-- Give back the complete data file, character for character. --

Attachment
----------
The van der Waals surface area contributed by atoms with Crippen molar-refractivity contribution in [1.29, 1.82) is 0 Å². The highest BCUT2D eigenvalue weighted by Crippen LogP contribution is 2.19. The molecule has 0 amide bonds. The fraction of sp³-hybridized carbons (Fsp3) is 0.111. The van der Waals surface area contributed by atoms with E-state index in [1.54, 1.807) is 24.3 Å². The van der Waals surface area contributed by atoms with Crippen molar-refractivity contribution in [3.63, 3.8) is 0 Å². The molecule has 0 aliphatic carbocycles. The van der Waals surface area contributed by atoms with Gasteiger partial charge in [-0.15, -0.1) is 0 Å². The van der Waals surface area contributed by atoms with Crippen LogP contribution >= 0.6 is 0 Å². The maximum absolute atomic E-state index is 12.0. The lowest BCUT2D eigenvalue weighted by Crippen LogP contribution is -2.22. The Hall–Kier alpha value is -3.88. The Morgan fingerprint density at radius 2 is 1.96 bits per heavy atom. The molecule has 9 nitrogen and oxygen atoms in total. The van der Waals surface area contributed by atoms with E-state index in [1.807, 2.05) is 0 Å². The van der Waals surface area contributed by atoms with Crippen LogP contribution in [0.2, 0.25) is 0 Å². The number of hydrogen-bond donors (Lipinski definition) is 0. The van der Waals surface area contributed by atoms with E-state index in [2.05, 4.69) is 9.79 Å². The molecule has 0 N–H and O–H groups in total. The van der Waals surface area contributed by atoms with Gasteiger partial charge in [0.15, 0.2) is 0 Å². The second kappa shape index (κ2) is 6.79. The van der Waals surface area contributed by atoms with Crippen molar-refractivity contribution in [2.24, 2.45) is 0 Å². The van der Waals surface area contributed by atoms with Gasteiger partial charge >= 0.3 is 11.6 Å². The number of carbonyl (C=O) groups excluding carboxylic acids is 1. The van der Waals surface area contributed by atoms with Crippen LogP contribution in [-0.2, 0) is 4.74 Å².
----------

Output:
The van der Waals surface area contributed by atoms with Crippen molar-refractivity contribution in [1.29, 1.82) is 0 Å². The highest BCUT2D eigenvalue weighted by Crippen LogP contribution is 2.19. The molecule has 0 amide bonds. The fraction of sp³-hybridized carbons (Fsp3) is 0.111. The van der Waals surface area contributed by atoms with E-state index in [1.54, 1.807) is 24.3 Å². The van der Waals surface area contributed by atoms with Crippen molar-refractivity contribution in [3.63, 3.8) is 0 Å². The molecule has 0 aliphatic carbocycles. The van der Waals surface area contributed by atoms with Gasteiger partial charge in [-0.15, -0.1) is 0 Å². The van der Waals surface area contributed by atoms with Crippen LogP contribution >= 0.6 is 0 Å². The maximum absolute atomic E-state index is 12.0. The lowest BCUT2D eigenvalue weighted by Crippen LogP contribution is -2.22. The Hall–Kier alpha value is -3.88. The Morgan fingerprint density at radius 2 is 1.96 bits per heavy atom. The molecule has 9 nitrogen and oxygen atoms in total. The van der Waals surface area contributed by atoms with E-state index in [1.807, 2.05) is 0 Å². The van der Waals surface area contributed by atoms with Crippen LogP contribution in [0.2, 0.25) is 0 Å². The number of hydrogen-bond donors (Lipinski definition) is 0. The van der Waals surface area contributed by atoms with E-state index in [2.05, 4.69) is 9.79 Å². The molecule has 0 N–H and O–H groups in total. The van der Waals surface area contributed by atoms with Gasteiger partial charge in [0.15, 0.2) is 0 Å². The second kappa shape index (κ2) is 6.79. The van der Waals surface area contributed by atoms with Crippen molar-refractivity contribution in [2.24, 2.45) is 0 Å². The van der Waals surface area contributed by atoms with Gasteiger partial charge >= 0.3 is 11.6 Å². The number of carbonyl (C=O) groups excluding carboxylic acids is 1. The van der Waals surface area contributed by atoms with Crippen LogP contribution in [-0.2, 0) is 4.74 Å².